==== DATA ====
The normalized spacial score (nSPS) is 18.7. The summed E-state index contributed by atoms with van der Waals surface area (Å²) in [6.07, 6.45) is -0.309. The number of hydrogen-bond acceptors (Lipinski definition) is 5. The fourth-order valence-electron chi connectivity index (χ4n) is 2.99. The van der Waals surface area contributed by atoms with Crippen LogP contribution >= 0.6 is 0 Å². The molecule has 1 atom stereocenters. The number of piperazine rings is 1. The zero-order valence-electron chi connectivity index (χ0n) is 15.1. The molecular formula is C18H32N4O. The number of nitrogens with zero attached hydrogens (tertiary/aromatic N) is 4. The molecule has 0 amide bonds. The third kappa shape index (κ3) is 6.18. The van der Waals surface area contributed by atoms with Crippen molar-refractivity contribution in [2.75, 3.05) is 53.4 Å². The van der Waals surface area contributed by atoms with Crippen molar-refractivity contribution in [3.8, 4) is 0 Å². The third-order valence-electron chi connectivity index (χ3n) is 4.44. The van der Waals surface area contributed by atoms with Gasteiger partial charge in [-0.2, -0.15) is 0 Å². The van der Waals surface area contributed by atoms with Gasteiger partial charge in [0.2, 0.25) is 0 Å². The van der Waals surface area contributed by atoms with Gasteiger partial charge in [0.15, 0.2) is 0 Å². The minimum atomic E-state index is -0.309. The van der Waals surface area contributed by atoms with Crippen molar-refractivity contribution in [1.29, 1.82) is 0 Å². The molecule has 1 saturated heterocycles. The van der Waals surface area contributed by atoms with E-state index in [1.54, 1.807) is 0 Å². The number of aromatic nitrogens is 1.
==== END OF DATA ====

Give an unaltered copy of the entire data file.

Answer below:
The normalized spacial score (nSPS) is 18.7. The summed E-state index contributed by atoms with van der Waals surface area (Å²) in [6.07, 6.45) is -0.309. The number of hydrogen-bond acceptors (Lipinski definition) is 5. The fourth-order valence-electron chi connectivity index (χ4n) is 2.99. The van der Waals surface area contributed by atoms with Crippen LogP contribution >= 0.6 is 0 Å². The molecule has 1 atom stereocenters. The number of piperazine rings is 1. The zero-order valence-electron chi connectivity index (χ0n) is 15.1. The molecular formula is C18H32N4O. The number of nitrogens with zero attached hydrogens (tertiary/aromatic N) is 4. The molecule has 0 amide bonds. The third kappa shape index (κ3) is 6.18. The van der Waals surface area contributed by atoms with Crippen molar-refractivity contribution in [2.75, 3.05) is 53.4 Å². The van der Waals surface area contributed by atoms with Crippen molar-refractivity contribution in [3.8, 4) is 0 Å². The third-order valence-electron chi connectivity index (χ3n) is 4.44. The van der Waals surface area contributed by atoms with Gasteiger partial charge in [-0.2, -0.15) is 0 Å². The van der Waals surface area contributed by atoms with Gasteiger partial charge in [0.2, 0.25) is 0 Å². The van der Waals surface area contributed by atoms with Gasteiger partial charge in [0.15, 0.2) is 0 Å². The minimum atomic E-state index is -0.309. The van der Waals surface area contributed by atoms with Crippen molar-refractivity contribution in [1.29, 1.82) is 0 Å². The molecule has 1 saturated heterocycles. The van der Waals surface area contributed by atoms with E-state index in [1.54, 1.807) is 0 Å². The number of aromatic nitrogens is 1.